About Cookstown and the Heritage Conservation District
Cookstown was settled in the mid-nineteenth century and was originally known as Perry’s Corners. By 1847, the hamlet was renamed Cooke’s Town (later Cookstown) after an earlier settler, Thomas Cooke. The hamlet flourished as a railroad line ran through the western corridor of the small hamlet, creating a vibrant downtown shopping strip for local residents. The majority of the buildings located along Queen Street, Church Street and King Street within Cookstown date back to the early settlement.
The Cookstown Heritage Conservation District study area comprises of an approximately 14 block area surrounding the intersection of Queen Street and King Street. There are a number of historical buildings within Cookstown built in the late 1800s and early 1900s that were considered in the Heritage Conservation District Study.
The impetus to create a Heritage Conservation District in Cookstown is a strategic goal within Inspiring Innisfil 2020, a community-based strategic plan that has been adopted by the Town of Innisfil Council in 2010. On May 16, 2012, Town of Innisfil Council approved a recommendation to create a Heritage Conservation District Steering Committee to spearhead the search for a consulting firm and manage a Study. The Steering Committee consisted of 2 members of the Innisfil Heritage Committee, 1 member of the Cookstown Chamber of Commerce/Cookstown Property Owner and 1 member of Innisfil Council.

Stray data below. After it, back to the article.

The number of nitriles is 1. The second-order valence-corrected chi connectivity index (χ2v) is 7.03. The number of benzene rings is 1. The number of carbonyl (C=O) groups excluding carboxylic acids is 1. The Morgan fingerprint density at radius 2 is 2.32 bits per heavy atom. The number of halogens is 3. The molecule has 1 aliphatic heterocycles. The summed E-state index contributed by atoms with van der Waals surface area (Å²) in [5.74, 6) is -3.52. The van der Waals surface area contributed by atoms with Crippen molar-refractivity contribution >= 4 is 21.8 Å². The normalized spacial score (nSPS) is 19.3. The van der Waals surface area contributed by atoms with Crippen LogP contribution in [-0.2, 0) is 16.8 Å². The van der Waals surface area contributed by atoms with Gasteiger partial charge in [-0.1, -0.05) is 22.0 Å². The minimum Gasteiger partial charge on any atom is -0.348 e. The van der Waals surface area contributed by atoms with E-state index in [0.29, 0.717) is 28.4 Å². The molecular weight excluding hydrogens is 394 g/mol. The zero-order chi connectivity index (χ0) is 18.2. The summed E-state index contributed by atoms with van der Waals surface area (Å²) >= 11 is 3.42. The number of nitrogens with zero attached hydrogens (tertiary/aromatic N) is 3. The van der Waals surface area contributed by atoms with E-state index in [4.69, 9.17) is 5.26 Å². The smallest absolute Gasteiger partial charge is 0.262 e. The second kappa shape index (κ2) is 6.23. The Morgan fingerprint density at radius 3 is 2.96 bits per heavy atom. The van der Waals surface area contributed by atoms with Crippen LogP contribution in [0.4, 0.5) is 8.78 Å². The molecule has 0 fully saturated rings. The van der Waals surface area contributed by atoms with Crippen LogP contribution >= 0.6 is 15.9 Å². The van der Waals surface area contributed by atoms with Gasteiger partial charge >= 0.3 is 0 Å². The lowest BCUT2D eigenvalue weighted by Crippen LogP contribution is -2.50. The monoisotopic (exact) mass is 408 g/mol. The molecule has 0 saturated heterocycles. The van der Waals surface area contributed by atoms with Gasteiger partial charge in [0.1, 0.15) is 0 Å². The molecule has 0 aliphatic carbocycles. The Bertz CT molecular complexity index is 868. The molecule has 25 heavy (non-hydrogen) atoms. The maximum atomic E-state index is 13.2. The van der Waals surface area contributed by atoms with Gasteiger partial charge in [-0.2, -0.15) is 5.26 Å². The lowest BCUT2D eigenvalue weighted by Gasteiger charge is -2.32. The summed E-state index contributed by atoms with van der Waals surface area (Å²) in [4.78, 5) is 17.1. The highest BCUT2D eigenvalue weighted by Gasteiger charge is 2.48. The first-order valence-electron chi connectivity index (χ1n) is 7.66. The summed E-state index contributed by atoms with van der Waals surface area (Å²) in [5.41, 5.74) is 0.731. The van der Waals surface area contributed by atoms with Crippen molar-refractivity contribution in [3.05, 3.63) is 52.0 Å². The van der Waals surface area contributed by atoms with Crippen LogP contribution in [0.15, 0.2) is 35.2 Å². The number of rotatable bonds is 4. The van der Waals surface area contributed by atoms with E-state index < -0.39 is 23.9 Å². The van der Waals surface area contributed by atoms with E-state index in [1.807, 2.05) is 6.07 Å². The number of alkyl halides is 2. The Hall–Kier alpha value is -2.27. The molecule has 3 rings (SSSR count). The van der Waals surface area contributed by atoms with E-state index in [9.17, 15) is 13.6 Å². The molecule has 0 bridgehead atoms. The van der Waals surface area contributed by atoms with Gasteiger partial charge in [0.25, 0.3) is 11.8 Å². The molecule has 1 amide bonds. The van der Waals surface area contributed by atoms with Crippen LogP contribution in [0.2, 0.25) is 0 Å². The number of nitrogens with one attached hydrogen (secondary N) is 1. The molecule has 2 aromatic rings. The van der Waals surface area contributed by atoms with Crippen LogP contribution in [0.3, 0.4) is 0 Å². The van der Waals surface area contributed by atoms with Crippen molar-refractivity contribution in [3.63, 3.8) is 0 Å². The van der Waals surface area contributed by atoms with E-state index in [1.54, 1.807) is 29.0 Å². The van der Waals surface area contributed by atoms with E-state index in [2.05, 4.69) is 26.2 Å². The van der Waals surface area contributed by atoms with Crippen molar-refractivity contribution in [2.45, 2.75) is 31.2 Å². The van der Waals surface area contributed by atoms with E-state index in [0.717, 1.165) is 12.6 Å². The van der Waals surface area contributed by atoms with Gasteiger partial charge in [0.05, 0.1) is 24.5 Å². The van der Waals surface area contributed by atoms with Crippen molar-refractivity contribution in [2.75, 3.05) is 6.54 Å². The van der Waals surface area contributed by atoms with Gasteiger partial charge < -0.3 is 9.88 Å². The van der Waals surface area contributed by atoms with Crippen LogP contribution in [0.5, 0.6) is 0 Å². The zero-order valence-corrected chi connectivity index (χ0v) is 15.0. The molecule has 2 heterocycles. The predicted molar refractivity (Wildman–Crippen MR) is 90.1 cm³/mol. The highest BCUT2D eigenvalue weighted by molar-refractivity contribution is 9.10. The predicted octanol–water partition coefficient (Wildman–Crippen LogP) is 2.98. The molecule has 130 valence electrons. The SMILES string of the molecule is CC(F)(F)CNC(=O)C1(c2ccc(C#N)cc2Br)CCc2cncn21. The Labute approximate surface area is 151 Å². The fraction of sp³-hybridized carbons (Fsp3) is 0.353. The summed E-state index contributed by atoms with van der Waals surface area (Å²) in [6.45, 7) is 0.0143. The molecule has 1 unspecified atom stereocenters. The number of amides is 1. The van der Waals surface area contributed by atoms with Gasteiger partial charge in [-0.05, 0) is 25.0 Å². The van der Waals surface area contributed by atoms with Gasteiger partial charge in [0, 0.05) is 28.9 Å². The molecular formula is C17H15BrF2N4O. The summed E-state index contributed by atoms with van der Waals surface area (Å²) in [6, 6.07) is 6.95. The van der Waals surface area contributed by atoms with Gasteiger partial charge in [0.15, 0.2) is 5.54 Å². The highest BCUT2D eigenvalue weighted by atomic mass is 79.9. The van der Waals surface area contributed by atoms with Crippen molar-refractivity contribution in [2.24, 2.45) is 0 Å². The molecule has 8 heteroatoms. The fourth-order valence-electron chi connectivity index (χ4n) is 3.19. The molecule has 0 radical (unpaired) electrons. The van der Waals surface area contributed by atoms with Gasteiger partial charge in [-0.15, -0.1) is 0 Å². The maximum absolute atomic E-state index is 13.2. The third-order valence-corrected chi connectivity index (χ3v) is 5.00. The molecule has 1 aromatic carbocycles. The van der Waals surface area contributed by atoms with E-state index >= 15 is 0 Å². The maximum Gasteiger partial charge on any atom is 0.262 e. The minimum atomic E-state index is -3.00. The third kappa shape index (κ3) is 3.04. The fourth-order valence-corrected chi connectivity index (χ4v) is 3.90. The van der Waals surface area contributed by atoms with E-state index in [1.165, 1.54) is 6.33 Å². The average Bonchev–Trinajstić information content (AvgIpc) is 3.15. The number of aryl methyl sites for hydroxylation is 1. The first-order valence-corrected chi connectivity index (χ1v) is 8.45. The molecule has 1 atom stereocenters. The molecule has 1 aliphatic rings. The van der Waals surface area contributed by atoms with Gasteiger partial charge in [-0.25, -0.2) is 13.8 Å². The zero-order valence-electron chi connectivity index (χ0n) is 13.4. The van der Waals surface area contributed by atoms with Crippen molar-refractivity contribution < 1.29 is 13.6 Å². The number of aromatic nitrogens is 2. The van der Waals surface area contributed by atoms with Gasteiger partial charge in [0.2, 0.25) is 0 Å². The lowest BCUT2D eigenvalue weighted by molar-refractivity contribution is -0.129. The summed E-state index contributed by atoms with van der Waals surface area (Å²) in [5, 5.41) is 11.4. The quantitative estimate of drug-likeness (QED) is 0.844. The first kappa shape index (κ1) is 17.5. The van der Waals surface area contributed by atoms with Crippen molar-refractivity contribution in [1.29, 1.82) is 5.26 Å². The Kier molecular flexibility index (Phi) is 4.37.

Heritage district designation within Cookstown allowed for the creation of guidelines and programs to provide protection and sustainability of the unique historical assets. The intent of the guidelines is to manage and guide future change of Cookstown through the adoption of plans and design policies which seek to conserve, protect, and enhance the area’s special character.
Part V of the Ontario Heritage Act, 2005 provides municipalities with the opportunity to designate areas that possess a distinct heritage character. The Cookstown Heritage Conservation District boundaries consists of the established commercial core and older residential area. There are a number of historical buildings within Cookstown built in the late 1800s and early 1900s that are located in the Heritage Conservation District. In association with the Heritage Conservation District, a Cookstown Community Improvement Plan has been developed.
Questions or comments about the Cookstown Heritage Conservation District can be directed to the Manager of Land Use Planning, Tim Cane at 705-436-3710 or email@example.com .